The so-called reform now on the books preserves the complicated, unwieldy rattletrap of a system we already have, the employer-based, insurer-dominated, profit-driven structure that has become the premier example of how not to organize medical care. There are undeniably worthwhile insurance-market reforms now in place aimed at preventing arbitrary denial of coverage or cancellation of policies, but as Dr. Howard Dean has said, these guarantee that the Government will likely spend years in court fighting the insurance companies over coverage loopholes, reimbursement levels, medical definitions, and legal terminology in short, the meaning of the small print in the new health-care law. The grasping insurers could have been eliminated from the process, but they were given a new lease on life, along with millions of involuntary new customers to exploit.
Of course, large numbers of previously uninsured Americans will now be insured (partly, perhaps largely, at their own expense), but unlike every other developed country, we will not have universality. No more than 32 million of the estimated 47 million uninsured (roughly two-thirds) will be covered. The president acknowledged that only a single-payer system could cover everyone, and that was a non-starter. In retrospect, it appears that the much-heralded public option, too, was really off the table from the start. Democrats, the president included, gave it lip service to placate their base, but once the pending legislation reached the reconciliation stage and serious negotiations began, it disappeared without a trace.
The tragedy of the public options demise is that it was the main device for cutting consumer health-care costs (i.e. premiums) through competitive pricing. In an oligopolistic cartel system, premiums can be restrained in only one other way through government price controls, which the enacted plan also does not have. Even had the public option survived in its final form, however, it would have been available only to uninsured and self-insured individuals entering the exchanges a fraction of the total market. Except for new Medicaid eligibles and those who can now avail themselves of the long-overdue insurance-market reforms to prevent discriminatory industry practices, this will be the only portion of the population impacted by health reform. For the rest, nothing much changes, including those annual premium increases. Administration claims that everyones costs will go down are essentially faith-based; theres nothing in the law to make that happen.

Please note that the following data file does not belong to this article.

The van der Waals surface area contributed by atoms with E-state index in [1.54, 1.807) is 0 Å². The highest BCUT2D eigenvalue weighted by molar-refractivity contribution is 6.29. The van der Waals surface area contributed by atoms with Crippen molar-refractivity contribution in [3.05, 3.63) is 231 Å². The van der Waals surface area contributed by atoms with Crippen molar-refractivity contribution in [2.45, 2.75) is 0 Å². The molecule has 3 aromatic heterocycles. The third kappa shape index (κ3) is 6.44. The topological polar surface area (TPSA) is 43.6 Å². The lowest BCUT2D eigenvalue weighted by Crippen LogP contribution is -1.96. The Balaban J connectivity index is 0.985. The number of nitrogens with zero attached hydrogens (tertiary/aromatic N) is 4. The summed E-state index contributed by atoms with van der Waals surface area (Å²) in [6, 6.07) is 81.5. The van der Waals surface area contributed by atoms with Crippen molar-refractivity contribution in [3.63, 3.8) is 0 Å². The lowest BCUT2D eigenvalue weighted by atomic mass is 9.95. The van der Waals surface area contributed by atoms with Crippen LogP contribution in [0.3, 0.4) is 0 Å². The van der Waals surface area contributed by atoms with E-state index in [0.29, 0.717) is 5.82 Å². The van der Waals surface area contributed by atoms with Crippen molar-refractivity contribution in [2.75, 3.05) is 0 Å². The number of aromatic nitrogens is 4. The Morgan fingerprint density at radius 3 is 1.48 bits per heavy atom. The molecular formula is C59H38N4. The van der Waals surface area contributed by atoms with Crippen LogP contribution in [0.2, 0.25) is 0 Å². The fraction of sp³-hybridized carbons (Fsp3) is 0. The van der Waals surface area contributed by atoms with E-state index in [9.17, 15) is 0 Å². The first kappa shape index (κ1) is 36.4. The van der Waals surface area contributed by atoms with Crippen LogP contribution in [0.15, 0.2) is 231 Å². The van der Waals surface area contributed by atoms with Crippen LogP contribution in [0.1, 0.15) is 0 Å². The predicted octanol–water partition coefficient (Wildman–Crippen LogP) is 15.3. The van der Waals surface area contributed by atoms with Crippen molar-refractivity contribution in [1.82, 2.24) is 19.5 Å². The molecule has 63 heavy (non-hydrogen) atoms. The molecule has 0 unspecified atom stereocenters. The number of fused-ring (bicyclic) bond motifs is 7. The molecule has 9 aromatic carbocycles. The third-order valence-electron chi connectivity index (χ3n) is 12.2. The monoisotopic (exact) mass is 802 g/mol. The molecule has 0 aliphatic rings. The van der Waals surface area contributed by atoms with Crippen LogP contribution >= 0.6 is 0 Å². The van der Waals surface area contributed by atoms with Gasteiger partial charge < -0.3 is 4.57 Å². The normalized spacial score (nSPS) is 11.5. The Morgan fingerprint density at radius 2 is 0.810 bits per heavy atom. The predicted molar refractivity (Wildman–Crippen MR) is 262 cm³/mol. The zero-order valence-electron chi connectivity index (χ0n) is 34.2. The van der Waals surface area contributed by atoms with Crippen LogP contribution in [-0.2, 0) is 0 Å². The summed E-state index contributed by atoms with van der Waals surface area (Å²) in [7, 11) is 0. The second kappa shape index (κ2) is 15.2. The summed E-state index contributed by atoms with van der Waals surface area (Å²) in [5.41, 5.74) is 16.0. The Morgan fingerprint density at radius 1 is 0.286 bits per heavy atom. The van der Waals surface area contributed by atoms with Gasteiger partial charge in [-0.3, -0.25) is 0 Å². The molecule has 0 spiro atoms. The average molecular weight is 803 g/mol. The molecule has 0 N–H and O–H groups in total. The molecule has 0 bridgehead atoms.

The scheme weve adopted is unlikely to improve things for the great mass of people. Respected health-care analyst Trudy Lieberman, writing recently in the Columbia Journalism Review, reported that the Massachusetts plan, the model for the national reform legislation, has not uniformly reduced insurance costs. Quite the contrary, it has actually raised coverage rates for small businesses and for older state residents not yet on Medicare, while simultaneously precipitating a serious doctor shortage and long waits for treatment.
Maybe Obamacare will work out better and allay my fears. Then again, probably not. The market is what it is, and this is a market-based reform. In the words of the Randy Newman song, I could be wrong, but I dont think so.
Wayne OLeary is a writer in Orono, Maine.
From The Progressive Populist, May 15, 2010
News | Current Issue | Back Issues | Essays | Links
About the Progressive Populist | How to Subscribe | How to Contact Us